On January 26, 1996, the Newtown, PA police and 3 SWAT teams surrounded the du Pont mansion on the Foxcatcher estate, about 15 miles west of Philadelphia. Earlier that day, John du Pont, the chemical company heir, shot and killed his longtime friend, Dave Schultz, 36, an Olympic gold medalist in freestyle wrestling. Armed with several guns, du Pont refused to surrender to police and held up in his mansion. A standoff commenced. It was particularly cold, and after 2 days, the police shut off the power and heat. When Mr. du Pont went outside to investigate, they captured him.

The circumstances surrounding the shooting were strange and by most accounts uncharacteristic for the eccentric millionaire. However, as more details became known, an even more bizarre and troubling picture emerged. Around 1985, John du Pont became very enthusiastic about wrestling and bankrolled a varsity wrestling program for Villanova University. He spent millions financing the Villanova team until the school became concerned about potential NCAA violations. Around 1987, he began transforming part of his family’s Foxcatcher Farm into a state-of-the-art training facility, complete with a 200-foot gymnasium, weight rooms, free athletic housing, and scholarships. Between 1987 and 1995, du Pont’s private Foxcatcher Wrestling Club was home to as many as 20 athletes at any given time. He also provided a $1000 monthly stipend to every wrestler on Team Foxcatcher. Over that same period, he gave $3.3 million to USA Wrestling. When asked about his sudden philanthropic endeavor, du Pont said that wrestling captured his fancy because, “it was the sort of sport that his parents thought only fit for ruffians.”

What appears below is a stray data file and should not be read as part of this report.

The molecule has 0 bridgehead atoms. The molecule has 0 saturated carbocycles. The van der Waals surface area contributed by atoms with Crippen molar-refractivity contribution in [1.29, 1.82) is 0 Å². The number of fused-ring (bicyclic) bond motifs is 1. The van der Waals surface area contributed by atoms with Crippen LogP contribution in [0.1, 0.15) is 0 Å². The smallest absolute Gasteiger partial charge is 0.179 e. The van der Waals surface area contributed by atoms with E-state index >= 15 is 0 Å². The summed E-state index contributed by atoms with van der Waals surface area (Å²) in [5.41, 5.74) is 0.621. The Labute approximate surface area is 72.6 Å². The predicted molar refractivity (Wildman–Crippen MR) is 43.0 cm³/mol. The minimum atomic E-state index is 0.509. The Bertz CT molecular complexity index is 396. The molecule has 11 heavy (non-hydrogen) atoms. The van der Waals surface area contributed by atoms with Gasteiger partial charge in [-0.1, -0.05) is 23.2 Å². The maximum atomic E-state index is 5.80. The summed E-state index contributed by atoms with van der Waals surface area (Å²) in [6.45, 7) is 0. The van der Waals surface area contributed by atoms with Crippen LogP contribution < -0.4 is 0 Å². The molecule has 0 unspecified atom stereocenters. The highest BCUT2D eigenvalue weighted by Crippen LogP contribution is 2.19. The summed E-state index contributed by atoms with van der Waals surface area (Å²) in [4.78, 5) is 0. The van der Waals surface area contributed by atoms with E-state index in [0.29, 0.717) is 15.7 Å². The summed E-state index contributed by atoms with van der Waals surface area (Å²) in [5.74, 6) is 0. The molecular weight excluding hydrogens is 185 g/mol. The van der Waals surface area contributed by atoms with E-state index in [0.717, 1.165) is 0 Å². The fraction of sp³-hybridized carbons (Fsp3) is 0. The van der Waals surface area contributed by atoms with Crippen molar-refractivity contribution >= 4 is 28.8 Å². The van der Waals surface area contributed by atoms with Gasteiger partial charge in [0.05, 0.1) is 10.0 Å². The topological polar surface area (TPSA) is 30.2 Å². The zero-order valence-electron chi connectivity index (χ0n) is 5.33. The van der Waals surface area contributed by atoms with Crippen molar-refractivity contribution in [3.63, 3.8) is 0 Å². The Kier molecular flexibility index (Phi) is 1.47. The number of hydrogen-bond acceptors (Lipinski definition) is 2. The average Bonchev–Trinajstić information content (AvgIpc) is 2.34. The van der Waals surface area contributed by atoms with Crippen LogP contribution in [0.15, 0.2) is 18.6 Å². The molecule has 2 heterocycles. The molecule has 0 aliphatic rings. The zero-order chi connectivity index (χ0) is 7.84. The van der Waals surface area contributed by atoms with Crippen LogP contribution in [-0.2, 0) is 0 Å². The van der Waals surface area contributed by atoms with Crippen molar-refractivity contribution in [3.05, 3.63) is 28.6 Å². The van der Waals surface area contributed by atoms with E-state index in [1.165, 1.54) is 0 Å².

John du Pont’s eccentric behavior was well known, as were his struggles with alcohol, but his mother always seemed to keep him in line. However, as he grew older, he became more paranoid. Sometime after the Patty Hearst kidnaping, he erected a 12-foot steel fence around his estate, topped with barbed wire and patrolled by a couple of German shepherds to protect him. Around 1983, he was briefly married to a young woman named Gale Wenk. She was the head of the occupational therapy department at Crozer-Chester Medical Center and someone that his mother disapproved of. Her dislike of Ms. Wenk wasn’t based on any personal idiosyncrasies, but as a close family friend put it, “She was as blue collar as can be.” After 6 months, they were separated and later divorced. Gale claimed John was frequently drunk and abusive. In one instance, she said, he was convinced that she was a Russian spy and he threatened to kill her.